Fran Fisher, the longtime voice of Penn State football, dies at 91
Fran Fisher, a former Greensburg resident who served as the voice of Penn State University football for 19 years, died Thursday in State College. He was 91.
Mr. Fisher's son, Jerry, announced his father's passing on his Twitter account.
Mr. Fisher's first game as a member of the Penn State Radio Network was Sept. 17, 1966, a 15-7 victory over Maryland that also happened to be the first game of Joe Paterno's head coaching career. Mr. Fisher and Mr. Paterno would become lifelong friends and later worked together when Mr. Fisher took a job as an assistant athletic director and executive of the Nittany Lion Club in the 1980s.
"They were joined at the hip," said Jack Ham, the former Penn State linebacker and the longtime color commentator on PSU radio broadcasts. "You talk about people who were devoted to Penn State -- Joe Paterno was No. 1 and Fran Fisher was right there along with him.
"Fran was an iconic figure at Penn State. The thing I remember most about Fran is I'd be up there for a fall practice or a spring practice, and I could always count on Fran being there," Mr. Ham added. "And his recall was amazing. He'd always talk about the days when I played there and talk about guys like Mike Reid and Steve Smear. Even in retirement, Penn State football meant a lot to him."
Mr. Fisher's broadcasting career began in 1952 at WHJB in Greensburg when the station manager asked him to call a high school basketball game. He later became sports director and commercial manager at the station.
After working at WHJB, he became station manager at WKVA in Lewisburg from 1962-66. In '66, Mr. Fisher landed the job as color commentator for the Penn State Radio Network.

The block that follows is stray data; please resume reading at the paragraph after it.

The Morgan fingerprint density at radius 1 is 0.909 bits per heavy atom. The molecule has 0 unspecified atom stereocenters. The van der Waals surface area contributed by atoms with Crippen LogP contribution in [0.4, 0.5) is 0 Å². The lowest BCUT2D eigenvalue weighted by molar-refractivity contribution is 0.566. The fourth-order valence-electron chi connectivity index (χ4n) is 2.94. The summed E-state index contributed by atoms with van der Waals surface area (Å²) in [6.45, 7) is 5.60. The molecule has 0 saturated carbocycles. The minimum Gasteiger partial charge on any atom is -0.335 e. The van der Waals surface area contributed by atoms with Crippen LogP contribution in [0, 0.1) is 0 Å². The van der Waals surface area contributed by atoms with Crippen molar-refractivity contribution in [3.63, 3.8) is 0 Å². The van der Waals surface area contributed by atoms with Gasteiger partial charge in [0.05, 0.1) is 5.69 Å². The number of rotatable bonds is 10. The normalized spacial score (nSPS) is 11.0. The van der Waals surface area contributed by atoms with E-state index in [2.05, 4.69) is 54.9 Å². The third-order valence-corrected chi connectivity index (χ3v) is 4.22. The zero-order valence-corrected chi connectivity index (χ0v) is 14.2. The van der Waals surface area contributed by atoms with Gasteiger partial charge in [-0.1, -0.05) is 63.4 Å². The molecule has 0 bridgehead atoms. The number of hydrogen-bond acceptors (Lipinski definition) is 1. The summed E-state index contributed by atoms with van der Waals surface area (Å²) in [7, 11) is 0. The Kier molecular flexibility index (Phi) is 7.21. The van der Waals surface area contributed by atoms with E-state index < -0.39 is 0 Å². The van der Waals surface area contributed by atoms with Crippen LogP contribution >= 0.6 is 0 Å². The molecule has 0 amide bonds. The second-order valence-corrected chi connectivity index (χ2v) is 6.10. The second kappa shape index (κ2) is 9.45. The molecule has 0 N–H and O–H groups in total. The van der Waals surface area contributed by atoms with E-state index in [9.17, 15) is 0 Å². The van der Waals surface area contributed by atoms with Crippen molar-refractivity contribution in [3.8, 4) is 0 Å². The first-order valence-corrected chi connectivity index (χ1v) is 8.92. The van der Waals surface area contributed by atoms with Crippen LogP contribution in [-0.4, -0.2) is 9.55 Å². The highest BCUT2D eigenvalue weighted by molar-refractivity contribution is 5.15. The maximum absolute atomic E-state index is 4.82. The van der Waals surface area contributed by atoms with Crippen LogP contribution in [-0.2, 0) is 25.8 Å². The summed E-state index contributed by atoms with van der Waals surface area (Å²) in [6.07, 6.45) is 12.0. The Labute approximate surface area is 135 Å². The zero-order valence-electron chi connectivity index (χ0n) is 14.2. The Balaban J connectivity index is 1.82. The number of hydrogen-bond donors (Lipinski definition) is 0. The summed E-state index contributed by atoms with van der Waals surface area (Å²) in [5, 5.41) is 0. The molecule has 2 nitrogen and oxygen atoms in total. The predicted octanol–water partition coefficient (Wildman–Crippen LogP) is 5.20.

Four years later, he took over as the play-by-play voice and held that position until 1982, when he retired from broadcasting after the Nittany Lions won their first national championship with a victory against Georgia in the Sugar Bowl.
Mr. Fisher was named an assistant athletic director at Penn State and executive director of the Nittany Club in 1983 and held that position until he retired in 1988. He came out of retirement in 1994 and served as play-by-play man again until 1999.
"He was a legend with Penn State fans as much as Joe Paterno was," said Lou Prato, a Penn State historian and a friend of Mr. Fisher's.
Mr. Prato and his wife had dinner with Mr. Fisher Tuesday night, and he was in good spirits. They ate stuffed peppers, sipped on wine and watched the Pirates game. Mr. Fisher was a devoted fan of the Pirates and covered Game 7 of the 1960 World Series for WHJB.
"He was talking about [Josh] Harrison's slump, [Gregory] Polanco, how well the starting pitching was doing," Mr. Prato said. "He had a love for baseball. How many people can say they met Honus Wagner in the dugout of a Pirates game, saw Babe Ruth hit his last three home runs at Forbes Field and worked the game when Mazeroski won the World Series?"